Many people have that story about drinking too much, passing out, maybe forgetting about the events of the previous day or night. It becomes a funny or embarrassing anecdote, or a cautionary tale for younger drinkers. What if those stories, however, become regular occurrences, and symptomatic of a loved one’s drinking habits? How do you know if it’s alcoholism? Are you concerned about your loved one’s drinking? We explain how to recognize the signs of alcoholism, and how you can talk to them about treatment.
There’s no one tried and true depiction of alcoholism – a well-dressed, employed, and financially stable person can suffer from it as much as someone struggling with job, housing, and money troubles. It doesn’t matter what type of alcohol the person prefers, when he or she drinks it, or how much is consumed. If they perceive drinking as necessary for them to function, even when it’s detrimental to physical and psychological well-being, it’s alcoholism.
In addition to damaging the liver and contributing to heart and respiratory distress, severe alcohol use creates a host of physical discomforts. Some are quite noticeable, such as shakes, tremors, profuse sweating, nausea, seizures, and insomnia (which ironically, is something that alcoholics try to temper by drinking). Alcoholic neuropathy, affecting the muscular and excretory systems, may also develop, as well as Wernicke-Korsakoff Syndrome. Otherwise known as “wet brain,” this disease is caused by a lack of thiamine (vitamin B1) or excessive glucose from constant states of alcohol intoxication, and is treatable, but sadly irreversible.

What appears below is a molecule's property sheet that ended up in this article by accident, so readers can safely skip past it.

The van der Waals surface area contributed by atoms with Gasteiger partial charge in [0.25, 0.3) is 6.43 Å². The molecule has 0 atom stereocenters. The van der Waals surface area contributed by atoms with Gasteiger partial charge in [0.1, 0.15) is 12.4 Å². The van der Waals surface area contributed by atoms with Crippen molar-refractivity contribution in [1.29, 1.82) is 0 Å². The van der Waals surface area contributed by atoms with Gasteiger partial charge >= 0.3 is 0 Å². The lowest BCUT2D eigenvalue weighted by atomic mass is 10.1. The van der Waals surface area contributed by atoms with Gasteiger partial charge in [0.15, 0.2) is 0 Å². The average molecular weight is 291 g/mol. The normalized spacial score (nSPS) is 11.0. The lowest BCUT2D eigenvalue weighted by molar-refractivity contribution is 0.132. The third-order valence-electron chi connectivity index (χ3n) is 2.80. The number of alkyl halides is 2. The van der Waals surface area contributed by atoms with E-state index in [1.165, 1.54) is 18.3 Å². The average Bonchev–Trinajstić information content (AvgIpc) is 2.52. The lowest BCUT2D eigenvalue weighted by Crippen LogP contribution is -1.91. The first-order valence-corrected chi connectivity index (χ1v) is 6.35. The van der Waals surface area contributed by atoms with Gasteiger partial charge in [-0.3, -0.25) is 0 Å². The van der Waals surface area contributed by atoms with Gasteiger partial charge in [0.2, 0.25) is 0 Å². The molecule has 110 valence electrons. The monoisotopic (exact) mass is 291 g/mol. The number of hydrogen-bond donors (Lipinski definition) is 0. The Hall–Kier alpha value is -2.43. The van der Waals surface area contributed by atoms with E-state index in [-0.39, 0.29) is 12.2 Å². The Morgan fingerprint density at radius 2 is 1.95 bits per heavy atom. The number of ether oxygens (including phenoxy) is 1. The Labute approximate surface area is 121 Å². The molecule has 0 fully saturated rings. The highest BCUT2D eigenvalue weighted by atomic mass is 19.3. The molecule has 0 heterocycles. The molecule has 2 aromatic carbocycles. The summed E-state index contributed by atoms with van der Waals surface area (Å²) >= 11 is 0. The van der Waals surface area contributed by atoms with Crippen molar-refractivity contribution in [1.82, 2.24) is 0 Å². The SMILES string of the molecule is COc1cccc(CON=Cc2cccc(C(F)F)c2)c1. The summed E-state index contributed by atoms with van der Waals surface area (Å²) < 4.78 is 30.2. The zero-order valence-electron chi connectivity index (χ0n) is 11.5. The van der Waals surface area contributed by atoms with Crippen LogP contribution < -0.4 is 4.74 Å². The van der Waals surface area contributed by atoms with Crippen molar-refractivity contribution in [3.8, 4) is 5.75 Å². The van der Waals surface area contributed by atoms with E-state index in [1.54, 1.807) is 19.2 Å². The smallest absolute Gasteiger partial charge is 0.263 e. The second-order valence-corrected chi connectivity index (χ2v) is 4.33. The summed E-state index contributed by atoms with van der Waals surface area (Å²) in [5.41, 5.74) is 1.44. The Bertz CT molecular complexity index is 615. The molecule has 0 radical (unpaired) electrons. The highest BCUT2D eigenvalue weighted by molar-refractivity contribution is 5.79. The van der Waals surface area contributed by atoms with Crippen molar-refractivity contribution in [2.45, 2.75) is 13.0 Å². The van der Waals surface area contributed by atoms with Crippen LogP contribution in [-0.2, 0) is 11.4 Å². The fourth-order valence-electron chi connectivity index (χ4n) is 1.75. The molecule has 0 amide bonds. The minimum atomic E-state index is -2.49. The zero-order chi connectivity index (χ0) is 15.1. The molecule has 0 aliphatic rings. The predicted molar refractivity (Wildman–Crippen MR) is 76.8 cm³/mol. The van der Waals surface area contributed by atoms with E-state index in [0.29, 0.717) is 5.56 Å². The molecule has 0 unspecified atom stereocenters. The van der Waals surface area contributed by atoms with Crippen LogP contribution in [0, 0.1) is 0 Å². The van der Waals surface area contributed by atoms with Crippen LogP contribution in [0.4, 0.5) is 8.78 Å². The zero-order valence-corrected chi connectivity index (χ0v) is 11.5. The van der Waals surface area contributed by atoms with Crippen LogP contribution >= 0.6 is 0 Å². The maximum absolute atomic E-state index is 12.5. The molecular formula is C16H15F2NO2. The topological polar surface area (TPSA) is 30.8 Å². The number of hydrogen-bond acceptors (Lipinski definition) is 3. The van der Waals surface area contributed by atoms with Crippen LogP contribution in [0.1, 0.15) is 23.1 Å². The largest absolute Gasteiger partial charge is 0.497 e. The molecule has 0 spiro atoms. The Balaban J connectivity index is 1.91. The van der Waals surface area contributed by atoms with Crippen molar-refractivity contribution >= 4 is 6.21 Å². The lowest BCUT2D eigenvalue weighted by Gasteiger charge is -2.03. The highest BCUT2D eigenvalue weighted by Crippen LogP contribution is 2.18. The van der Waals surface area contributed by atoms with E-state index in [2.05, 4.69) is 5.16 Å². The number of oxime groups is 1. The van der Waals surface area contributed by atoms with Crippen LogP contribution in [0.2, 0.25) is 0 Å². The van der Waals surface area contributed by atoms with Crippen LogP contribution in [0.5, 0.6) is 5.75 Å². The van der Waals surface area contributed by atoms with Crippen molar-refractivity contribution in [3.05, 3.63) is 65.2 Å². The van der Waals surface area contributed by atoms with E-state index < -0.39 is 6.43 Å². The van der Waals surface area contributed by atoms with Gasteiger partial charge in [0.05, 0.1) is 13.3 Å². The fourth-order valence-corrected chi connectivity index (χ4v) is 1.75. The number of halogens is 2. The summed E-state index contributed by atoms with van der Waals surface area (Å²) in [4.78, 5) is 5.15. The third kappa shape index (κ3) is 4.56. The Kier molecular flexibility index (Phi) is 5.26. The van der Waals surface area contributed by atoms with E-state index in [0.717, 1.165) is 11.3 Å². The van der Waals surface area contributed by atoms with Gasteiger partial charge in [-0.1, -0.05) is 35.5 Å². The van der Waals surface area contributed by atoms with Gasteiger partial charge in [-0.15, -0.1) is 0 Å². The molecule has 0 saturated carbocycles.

One of the most frustrating parts of knowing how to help an alcoholic is getting them to realize that they have the problem. A teenager may see drinking as a means to handle peer pressure, and an adult most likely will rationalize alcohol intake, blaming others as the cause for excessive drinking. Additional risk factors may also be at play, including a genetic/family history of alcoholism, or as coping mechanisms for loss or pain.
Choose a time when you’re loved one is sober, and do not sugar-coat your concerns. However they may deny or guilt-trip you, do not concede, join them in their drinking, or cover up their use. It can be difficult and frustrating trying to get an alcoholic to accept treatment, but unless they are court-ordered to rehab, it’s still up to them. Show them support, while also holding them accountable for responsibilities and whether or not they agree to getting help. If you’re planning to stage an intervention, be sure that there is a professional interventionist present, or else you risk making the situation worse.
NEATC tailors intensive outpatient treatment plans for each patient that incorporates various individual and group therapies for alcoholism. We also specialize in treating co-occurring disorders, by simultaneously addressing each illness. If your loved one is exhibiting signs of alcoholism, contact us today for more information. We care deeply about helping and supporting you in this recovery path for your loved one.
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